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The Highest-Paid Second-Generation NBA Players

Basketball
The Highest-Paid Second-Generation NBA Players

During the 2014 All-Star weekend, two teams with an NBA father-and-son tandem participated in the Sears Shooting Stars challenge. The first included Tim Hardaway, Jr. and his father Tim Hardaway, Sr. The second, Stephen Curry and his father Dell Curry. That’s amazing in itself, but Tim Jr. and Stephen are only two of the nineteen second-generation players currently active in the 2013-2014 season of the NBA; that’s nearly twice as many as a decade ago.

Looking to the future, there seems to be no shortage of progeny on their way to the NBA: Kansas freshman Andrew Wiggins, son of Mitchell Wiggins, and Duke freshman Jabari Parker, son of Sonny Parker, are both expected to be shoo-ins to make it to the world’s premier basketball league.

Is it heredity or the basketball-playing environment that allows sons of NBA players to emulate their fathers? That’s a question for scientists and fans to debate. In the meantime, here’s a look at the ten highest-paid second-generation NBA players in the league today:

10. Klay Thompson / Golden State Warriors / Current NBA Salary: $2,317,920

Kelley L Cox/USA TODAY Sports Images

Kelley L Cox/USA TODAY Sports Images

When the son of an NBA player becomes an NBA player himself, most people might expect the father to give his son more latitude on living his life the way he wants. But that’s not the case with Golden State Warrior shooting guard Klay Thompson. His father, Mychal Thompson, cut Klay’s allowance (yes, Klay is still dependent on an allowance from his parents) after the player was fined $35,000 for being involved in a fight in February of 2013.

Mychal, the first overall pick of the 1978 NBA Draft and now a Lakers radio broadcaster, provides Klay with $300 a week in spending money. His son’s bi-weekly NBA paycheck goes straight to Klay’s untouchable savings account.

So when will the now 24-year-old get to enjoy the fruits of his NBA labor? Maybe when he equals or surpasses his father’s two NBA championships.

9. Austin Rivers / New Orleans Pelicans / Current NBA Salary: $2,339,040

Sam Sharpe/USA TODAY Sports Images

Sam Sharpe/USA TODAY Sports Images

Basketball fans have yet to see a father and his son playing either together or against each other in an official NBA game. Perhaps, the second best thing is watching a coach go up against his son’s team, an occurrence that’s happened to four father-and-son pairings so far. The latest addition to the group is the tandem of New Orleans Pelican Austin Rivers and his father, current LA Clippers head coach, Doc Rivers.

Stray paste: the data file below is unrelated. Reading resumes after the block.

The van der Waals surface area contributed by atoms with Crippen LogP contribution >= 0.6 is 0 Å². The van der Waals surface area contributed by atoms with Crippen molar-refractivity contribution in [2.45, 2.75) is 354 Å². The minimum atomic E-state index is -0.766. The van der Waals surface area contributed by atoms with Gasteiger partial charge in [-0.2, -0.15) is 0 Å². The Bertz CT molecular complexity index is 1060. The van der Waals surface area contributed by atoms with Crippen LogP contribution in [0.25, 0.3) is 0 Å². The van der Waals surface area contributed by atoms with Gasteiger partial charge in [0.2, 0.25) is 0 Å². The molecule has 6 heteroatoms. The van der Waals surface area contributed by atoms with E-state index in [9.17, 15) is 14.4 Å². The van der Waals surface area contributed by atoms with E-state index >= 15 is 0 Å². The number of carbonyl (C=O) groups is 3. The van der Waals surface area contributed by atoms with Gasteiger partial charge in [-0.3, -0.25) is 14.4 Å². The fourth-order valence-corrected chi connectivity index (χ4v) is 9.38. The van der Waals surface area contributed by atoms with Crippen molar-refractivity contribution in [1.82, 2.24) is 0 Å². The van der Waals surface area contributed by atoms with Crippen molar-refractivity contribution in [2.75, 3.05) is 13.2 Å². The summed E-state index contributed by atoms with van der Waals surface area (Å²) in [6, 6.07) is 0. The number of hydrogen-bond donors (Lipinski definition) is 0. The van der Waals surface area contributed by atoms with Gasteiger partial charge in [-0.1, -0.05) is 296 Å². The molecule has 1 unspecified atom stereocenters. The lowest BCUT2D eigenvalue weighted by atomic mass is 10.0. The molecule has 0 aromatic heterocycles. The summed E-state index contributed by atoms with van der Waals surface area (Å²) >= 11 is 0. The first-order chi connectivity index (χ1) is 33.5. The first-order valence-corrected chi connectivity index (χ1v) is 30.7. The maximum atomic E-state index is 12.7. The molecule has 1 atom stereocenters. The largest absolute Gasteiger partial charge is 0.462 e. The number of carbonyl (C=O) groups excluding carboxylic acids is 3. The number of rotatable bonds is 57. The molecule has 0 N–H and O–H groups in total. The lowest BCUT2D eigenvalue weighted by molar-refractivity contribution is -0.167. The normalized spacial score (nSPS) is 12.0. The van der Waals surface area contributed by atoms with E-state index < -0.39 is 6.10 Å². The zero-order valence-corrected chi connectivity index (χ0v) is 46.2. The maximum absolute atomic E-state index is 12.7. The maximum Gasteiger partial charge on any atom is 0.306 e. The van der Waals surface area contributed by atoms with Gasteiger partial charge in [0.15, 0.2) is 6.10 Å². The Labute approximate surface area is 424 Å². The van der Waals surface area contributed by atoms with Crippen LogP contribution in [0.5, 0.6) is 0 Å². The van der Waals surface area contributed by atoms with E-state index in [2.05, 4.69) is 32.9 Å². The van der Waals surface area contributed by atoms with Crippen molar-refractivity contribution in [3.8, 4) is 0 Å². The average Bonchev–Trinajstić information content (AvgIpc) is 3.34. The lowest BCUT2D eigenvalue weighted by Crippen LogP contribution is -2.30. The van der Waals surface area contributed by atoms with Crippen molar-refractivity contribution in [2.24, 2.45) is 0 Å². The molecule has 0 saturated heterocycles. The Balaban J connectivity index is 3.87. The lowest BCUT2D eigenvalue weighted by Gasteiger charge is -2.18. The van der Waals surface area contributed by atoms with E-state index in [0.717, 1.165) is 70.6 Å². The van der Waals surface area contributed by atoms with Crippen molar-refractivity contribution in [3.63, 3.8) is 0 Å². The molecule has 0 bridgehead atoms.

On the experience of his team going up against his son’s, this is what Doc had to say:

I actually didn’t like it. Going against your son, it’s no fun for you. When he has the ball as a parent you’re like, “Don’t get hurt, don’t make a mistake, but turn the ball over.” It’s just tough. I don’t get a lot of enjoyment out of it. I don’t know what parent is going to cheer against his own kid.

And how about Doc ever coaching Austin? If Austin has his way, it’s not very likely to happen.

I don’t want to ruin the relationship. If the situation ever presented itself, I’d roll with it, but I don’t think that will ever happen, to be honest with you. He’s always going to have his lane and I’ll have mine. We’ll wish each other the best of luck until we play each other, and that’s how it will always be.

8. Ed Davis / Memphis Grizzlies / Current NBA Salary: $3,153,860

Justin Ford/USA TODAY Sports Images

Justin Ford/USA TODAY Sports Images

In 2012, when Memphis Grizzlies power forward Ed Davis was asked by a reporter about which coach was most influential in his career, he said that it was his dad despite the fact that his father had never coached him. “He was just a person that helped me with my work ethic, got me up every morning and was at damn near all my games,” he acknowledged.

Ed’s father is none other than retired NBA player Terry Davis, who played for the Miami Heat, the Dallas Mavericks, the Washington Wizards, and the Denver Nuggets from 1989 to 2001.

On taking criticism from his dad, Ed admits that it was tough at times, and that he and his father would get into arguments on occasion. But Ed reiterated that without his dad’s support, he wouldn’t have gotten to play in the NBA.

7. Mike Dunleavy, Jr. / Chicago Bulls / Current NBA Salary: $3,183,000

Tom Szczerbowski/USA TODAY Sports Images

Tom Szczerbowski/USA TODAY Sports Images

Mike Dunleavy, Jr. was the second player in the history of the NBA to go up against the team his father was coaching. Of course, Mike Dunleavy, Sr. was also an NBA player from 1976 to 1977. It was as a coach, however, that Dunleavy Sr. was able to enjoy the most success, having won the Western Conference championship in 1991 and the NBA Coach of the Year Award in 1999.

2010 being the last time that that Dunleavy Sr. coached, and with Mike Jr. now 33, there’s little chance that they’re going to be the first father-son tandem as coach and player on the same team. Not that they would’ve wanted that to happen; both of them have expressed that they wouldn’t enjoy the issues involved in such a setup.

6. Gerald Henderson, Jr. / Charlotte Bobcats / Current NBA Salary: $6,000,000